Republican Convention Proves The Party Is Diverse, Say Republicans
Some Republicans hope voters will understand the party better after the convention. But Gov. Rick Perry says, "There are no stereotypes."
TAMPA — Just as Mitt Romney will aim this evening to introduce himself to voters in his speech, Republicans here have viewed their national convention as an opportunity to frame their political party for the rest of the nation.
All week, Republican leaders have leapt at the chance to rebrand the party: As modern, as diverse, as friendly to women.
Granted, not all within the Republican Party are concerned that voters might hold misconceptions about the GOP.
When asked by BuzzFeed whether he thinks the convention cleared up any stereotypes about Republicans, Texas Gov. Rick Perry replied, "No ma'am. There are no stereotypes."
"Look around you," echoed Rep. Allen West of Florida. "I don't see any stereotypes here."
But some delegates on the floor had a more nuanced perception of how people outside of the GOP base might view the Republican Party — and what the convention this week might have done to affect their views.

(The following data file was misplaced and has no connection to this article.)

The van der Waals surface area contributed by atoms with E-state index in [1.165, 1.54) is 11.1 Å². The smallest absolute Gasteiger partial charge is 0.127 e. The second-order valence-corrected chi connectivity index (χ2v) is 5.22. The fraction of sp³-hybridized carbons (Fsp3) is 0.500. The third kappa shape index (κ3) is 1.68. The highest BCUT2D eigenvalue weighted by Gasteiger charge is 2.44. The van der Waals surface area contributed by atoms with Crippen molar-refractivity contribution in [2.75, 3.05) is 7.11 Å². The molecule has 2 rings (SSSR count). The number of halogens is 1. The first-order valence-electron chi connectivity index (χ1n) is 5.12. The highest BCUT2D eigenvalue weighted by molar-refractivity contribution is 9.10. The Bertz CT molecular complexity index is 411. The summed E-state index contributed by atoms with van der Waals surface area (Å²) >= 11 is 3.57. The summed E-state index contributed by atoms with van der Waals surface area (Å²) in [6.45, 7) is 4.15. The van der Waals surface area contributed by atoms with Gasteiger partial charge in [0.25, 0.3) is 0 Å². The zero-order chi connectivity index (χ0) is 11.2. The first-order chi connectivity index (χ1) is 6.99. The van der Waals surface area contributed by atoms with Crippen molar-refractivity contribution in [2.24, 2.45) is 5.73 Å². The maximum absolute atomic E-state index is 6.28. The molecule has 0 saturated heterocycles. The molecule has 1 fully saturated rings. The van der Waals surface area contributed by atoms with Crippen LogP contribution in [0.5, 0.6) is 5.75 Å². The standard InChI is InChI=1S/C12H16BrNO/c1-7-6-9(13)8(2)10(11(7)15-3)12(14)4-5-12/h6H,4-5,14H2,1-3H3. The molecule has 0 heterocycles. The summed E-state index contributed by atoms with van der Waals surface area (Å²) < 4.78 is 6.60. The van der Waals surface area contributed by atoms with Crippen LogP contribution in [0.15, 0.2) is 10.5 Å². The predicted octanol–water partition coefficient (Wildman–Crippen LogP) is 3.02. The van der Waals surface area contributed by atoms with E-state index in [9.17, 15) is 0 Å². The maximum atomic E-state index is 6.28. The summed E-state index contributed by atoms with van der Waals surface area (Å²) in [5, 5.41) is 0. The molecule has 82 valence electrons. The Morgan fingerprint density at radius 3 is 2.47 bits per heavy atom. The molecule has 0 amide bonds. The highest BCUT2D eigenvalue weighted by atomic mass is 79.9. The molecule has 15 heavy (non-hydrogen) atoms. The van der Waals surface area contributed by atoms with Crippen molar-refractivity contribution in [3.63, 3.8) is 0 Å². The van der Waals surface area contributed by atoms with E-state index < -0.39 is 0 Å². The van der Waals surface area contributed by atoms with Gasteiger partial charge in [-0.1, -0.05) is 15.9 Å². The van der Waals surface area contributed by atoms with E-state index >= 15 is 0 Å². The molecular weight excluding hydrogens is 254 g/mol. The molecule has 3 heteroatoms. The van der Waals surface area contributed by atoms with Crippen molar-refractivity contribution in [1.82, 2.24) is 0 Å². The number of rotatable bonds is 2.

"You couldn't have been watching and not seen diversity, and seen that there's a place for everyone under our tent," said Donna Gosney, a West Virginia delegate. "You walk the floor, and the delegations are just a tapestry of all across America."
Meanwhile, other Republicans viewed the convention as an opportunity to stress the party's underlying commonalities.
"Above all, what the convention has done is demonstrate the unity of the Republican Party," said Julie Biggs, a delegate from California. "Not everybody agrees on everything, but everyone agrees on these candidates."
Often, Biggs said, people perceive Republicans as divided into factions — but the convention, she said, has shown that not to be the case.
"There's a sense that some people are social conservatives, some people are fiscal conservatives — but there isn't any of that here," Biggs said. "We're united."